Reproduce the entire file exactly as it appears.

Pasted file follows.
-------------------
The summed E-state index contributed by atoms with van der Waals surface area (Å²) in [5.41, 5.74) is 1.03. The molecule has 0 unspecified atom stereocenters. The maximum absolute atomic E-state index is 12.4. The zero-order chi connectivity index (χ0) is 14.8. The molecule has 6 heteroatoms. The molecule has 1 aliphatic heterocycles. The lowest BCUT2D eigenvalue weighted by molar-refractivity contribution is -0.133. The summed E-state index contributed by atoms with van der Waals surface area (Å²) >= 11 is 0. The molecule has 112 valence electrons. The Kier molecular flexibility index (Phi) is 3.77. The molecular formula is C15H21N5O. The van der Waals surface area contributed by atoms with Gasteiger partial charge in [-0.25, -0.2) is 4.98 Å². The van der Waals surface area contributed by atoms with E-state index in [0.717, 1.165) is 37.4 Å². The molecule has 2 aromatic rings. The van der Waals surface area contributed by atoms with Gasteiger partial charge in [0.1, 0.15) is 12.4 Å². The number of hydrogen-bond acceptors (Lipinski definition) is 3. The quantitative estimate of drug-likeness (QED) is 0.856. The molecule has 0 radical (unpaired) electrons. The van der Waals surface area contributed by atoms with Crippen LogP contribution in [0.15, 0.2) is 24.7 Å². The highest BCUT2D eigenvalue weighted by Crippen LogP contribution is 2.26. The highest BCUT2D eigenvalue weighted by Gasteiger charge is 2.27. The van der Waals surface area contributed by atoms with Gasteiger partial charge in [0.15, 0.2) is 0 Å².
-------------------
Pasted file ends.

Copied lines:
The summed E-state index contributed by atoms with van der Waals surface area (Å²) in [5.41, 5.74) is 1.03. The molecule has 0 unspecified atom stereocenters. The maximum absolute atomic E-state index is 12.4. The zero-order chi connectivity index (χ0) is 14.8. The molecule has 6 heteroatoms. The molecule has 1 aliphatic heterocycles. The lowest BCUT2D eigenvalue weighted by molar-refractivity contribution is -0.133. The summed E-state index contributed by atoms with van der Waals surface area (Å²) >= 11 is 0. The molecule has 112 valence electrons. The Kier molecular flexibility index (Phi) is 3.77. The molecular formula is C15H21N5O. The van der Waals surface area contributed by atoms with Gasteiger partial charge in [-0.25, -0.2) is 4.98 Å². The van der Waals surface area contributed by atoms with E-state index in [0.717, 1.165) is 37.4 Å². The molecule has 2 aromatic rings. The van der Waals surface area contributed by atoms with Gasteiger partial charge in [0.1, 0.15) is 12.4 Å². The number of hydrogen-bond acceptors (Lipinski definition) is 3. The quantitative estimate of drug-likeness (QED) is 0.856. The molecule has 0 radical (unpaired) electrons. The van der Waals surface area contributed by atoms with Crippen LogP contribution in [0.15, 0.2) is 24.7 Å². The highest BCUT2D eigenvalue weighted by Crippen LogP contribution is 2.26. The highest BCUT2D eigenvalue weighted by Gasteiger charge is 2.27. The van der Waals surface area contributed by atoms with Gasteiger partial charge in [0.15, 0.2) is 0 Å².